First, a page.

Norris Cole

Norris Cole works out with LeBron James, gets introduction to Heat culture

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The lockout has added upheaval to every phase of the NBA’s off-season, but the process has been particularly tumultuous for incoming rookies. The lucky rooks have been able to establish some kind of contact with their team (preliminary conversations with coaches or general managers, introductory press conferences, etc.), but there are plenty of other first-year players that were left out in the cold by the strict barring of contact between players and teams, isolated by the lockout’s iron curtain.

Miami point guard Norris Cole, the No. 28 overall pick, lies somewhere in the middle. He’s smiled for the cameras and shaken hands with Pat Riley, but the lockout had prevented Cole from actually meeting any of his teammates-to-be until a recent phone call put him in touch with one of the Heat’s most powerful employees. From Ira Winderman of the South Florida Sun Sentinel:

Despite playing four years at Cleveland State, the speedy point guard said he had never met or spoken with LeBron James until receiving a phone call last week. It was James, extending an invitation to work out if Cole would make the short trip from Cleveland to Akron, James’ hometown.

“He welcomed me to the family, the Miami Heat family,” Cole said Wednesday. “He found out I was in the area. He asked if I wanted to come work out. He said I could come work out any time he’s in the area, and I said, ‘OK,’ and I took advantage of it.”

Together, the two ran drills, with James filling in Cole on the Heat’ approach. Until that session, Cole said he had not met another member of the team since he was drafted in June. “It was good just to see how he worked out, how serious he takes the game,” Cole said. “Reaching out, it shows how sincere of a person he is, of a teammate he is.”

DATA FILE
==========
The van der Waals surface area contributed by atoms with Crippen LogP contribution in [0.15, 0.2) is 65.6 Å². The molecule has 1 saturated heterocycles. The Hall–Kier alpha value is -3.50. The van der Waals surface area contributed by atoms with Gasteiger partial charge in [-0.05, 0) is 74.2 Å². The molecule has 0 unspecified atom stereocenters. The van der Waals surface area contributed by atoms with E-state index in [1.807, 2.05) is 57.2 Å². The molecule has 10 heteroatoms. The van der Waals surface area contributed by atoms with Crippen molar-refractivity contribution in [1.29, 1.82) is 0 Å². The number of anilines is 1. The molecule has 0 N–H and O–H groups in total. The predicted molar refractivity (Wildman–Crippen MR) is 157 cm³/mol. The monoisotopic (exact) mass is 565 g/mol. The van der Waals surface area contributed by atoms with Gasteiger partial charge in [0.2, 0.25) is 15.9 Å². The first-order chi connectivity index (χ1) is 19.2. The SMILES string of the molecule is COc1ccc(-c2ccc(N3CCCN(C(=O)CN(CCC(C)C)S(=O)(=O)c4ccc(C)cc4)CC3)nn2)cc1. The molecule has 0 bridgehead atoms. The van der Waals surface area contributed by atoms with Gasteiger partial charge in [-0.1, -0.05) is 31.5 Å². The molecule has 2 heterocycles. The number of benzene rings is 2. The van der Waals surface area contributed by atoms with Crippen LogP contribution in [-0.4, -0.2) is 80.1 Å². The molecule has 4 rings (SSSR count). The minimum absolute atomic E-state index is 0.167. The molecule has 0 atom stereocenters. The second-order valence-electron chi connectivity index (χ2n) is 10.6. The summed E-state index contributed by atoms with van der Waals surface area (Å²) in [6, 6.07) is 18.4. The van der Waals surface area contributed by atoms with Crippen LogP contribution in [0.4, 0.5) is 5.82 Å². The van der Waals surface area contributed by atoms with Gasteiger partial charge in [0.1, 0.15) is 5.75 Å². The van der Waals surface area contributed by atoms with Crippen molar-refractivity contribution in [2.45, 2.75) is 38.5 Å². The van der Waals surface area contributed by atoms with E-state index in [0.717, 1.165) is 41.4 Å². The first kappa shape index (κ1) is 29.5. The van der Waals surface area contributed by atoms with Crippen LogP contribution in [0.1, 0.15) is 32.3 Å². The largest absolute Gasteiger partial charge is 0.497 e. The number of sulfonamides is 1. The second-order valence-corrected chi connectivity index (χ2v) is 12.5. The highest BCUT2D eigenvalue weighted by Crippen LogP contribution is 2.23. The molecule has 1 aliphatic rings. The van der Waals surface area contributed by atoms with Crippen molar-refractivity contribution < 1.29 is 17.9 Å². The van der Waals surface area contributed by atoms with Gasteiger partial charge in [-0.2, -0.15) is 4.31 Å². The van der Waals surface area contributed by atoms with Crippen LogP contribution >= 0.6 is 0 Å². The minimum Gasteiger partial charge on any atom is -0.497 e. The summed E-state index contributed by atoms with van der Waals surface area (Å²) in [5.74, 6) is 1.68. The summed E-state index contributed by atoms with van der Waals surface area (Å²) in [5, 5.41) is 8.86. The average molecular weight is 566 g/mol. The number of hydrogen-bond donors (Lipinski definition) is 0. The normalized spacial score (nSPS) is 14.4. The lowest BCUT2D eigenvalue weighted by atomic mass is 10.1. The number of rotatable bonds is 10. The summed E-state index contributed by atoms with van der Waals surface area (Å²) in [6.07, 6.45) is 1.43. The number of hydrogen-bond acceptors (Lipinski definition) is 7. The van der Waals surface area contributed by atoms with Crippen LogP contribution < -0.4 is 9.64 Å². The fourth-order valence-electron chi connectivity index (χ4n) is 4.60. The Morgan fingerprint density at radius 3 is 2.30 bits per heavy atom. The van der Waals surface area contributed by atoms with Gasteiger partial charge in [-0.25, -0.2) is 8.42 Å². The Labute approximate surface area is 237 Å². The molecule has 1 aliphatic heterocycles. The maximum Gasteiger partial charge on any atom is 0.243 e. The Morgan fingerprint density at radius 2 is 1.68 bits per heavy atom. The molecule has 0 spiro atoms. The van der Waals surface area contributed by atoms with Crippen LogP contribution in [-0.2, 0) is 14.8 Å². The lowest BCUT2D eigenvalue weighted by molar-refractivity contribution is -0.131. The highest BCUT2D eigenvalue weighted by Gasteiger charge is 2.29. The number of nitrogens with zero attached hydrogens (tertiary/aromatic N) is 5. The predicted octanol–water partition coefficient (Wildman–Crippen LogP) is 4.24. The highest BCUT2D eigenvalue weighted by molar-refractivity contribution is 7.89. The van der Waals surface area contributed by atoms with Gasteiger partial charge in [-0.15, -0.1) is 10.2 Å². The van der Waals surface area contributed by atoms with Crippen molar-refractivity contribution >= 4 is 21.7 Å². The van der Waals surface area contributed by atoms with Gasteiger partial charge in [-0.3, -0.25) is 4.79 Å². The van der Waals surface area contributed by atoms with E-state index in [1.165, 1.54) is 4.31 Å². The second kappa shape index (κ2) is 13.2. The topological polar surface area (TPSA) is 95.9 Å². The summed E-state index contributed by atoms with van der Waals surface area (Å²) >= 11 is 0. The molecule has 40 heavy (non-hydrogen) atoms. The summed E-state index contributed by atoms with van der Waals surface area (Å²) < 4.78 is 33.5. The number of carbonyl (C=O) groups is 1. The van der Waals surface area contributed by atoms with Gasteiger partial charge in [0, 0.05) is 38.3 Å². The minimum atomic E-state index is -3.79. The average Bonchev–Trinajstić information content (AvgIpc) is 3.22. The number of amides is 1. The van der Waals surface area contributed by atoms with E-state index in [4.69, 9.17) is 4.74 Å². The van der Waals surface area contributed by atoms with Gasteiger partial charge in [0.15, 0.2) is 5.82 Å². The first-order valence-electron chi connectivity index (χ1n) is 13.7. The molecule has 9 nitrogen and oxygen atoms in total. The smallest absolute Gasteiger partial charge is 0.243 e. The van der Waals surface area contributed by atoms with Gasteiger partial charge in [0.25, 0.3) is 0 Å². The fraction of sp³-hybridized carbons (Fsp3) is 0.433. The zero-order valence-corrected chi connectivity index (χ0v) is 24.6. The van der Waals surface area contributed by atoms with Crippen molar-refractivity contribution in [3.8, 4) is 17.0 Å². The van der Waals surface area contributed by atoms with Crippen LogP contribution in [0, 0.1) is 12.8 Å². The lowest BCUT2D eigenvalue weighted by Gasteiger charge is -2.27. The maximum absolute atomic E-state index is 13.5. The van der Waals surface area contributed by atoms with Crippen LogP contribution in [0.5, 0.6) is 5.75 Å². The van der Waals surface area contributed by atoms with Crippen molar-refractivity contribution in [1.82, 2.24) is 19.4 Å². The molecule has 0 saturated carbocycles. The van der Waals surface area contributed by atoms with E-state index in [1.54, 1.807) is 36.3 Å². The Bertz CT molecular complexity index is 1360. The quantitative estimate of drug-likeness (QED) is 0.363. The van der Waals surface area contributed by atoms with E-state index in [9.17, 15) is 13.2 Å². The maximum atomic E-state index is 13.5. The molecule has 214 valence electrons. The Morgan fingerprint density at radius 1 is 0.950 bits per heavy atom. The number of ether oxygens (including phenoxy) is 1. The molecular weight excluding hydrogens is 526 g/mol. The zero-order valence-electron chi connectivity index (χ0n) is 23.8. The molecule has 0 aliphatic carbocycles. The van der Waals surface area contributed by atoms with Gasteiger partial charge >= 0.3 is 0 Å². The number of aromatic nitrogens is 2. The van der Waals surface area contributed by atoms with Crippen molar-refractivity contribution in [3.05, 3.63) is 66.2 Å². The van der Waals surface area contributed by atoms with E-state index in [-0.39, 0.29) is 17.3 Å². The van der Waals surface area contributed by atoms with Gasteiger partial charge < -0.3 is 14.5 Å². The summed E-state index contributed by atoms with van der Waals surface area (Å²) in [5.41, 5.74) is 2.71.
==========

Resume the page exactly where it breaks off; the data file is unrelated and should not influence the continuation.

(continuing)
LeBron inviting Cole to work out with him doesn’t exactly make him a saint, but it’s still a nice gesture to a rookie without a country. NBA vets should all be more or less on the same page once the lockout is lifted, but a rookie getting acclimated to the NBA game, a new home, a new coach, and new teammates is in for quite the challenge. The more familiar Cole is with the players around him and the way the Heat go about their business, the easier it will be to deal with the steep post-lockout learning curve. No need to make LeBron’s workouts with Cole any more than they are, but those little bits do help in the grand scheme of things, even if only in offering the rook a few points of reference for his first real day on the job.

Dion Waiters explains decision to sign with the Heat in an Instagram post

OKLAHOMA CITY, OK - MAY 24:  Dion Waiters #3 of the Oklahoma City Thunder reacts in the first quater against the Golden State Warriors in game four of the Western Conference Finals during the 2016 NBA Playoffs at Chesapeake Energy Arena on May 24, 2016 in Oklahoma City, Oklahoma. NOTE TO USER: User expressly acknowledges and agrees that, by downloading and or using this photograph, User is consenting to the terms and conditions of the Getty Images License Agreement.  (Photo by Ronald Martinez/Getty Images)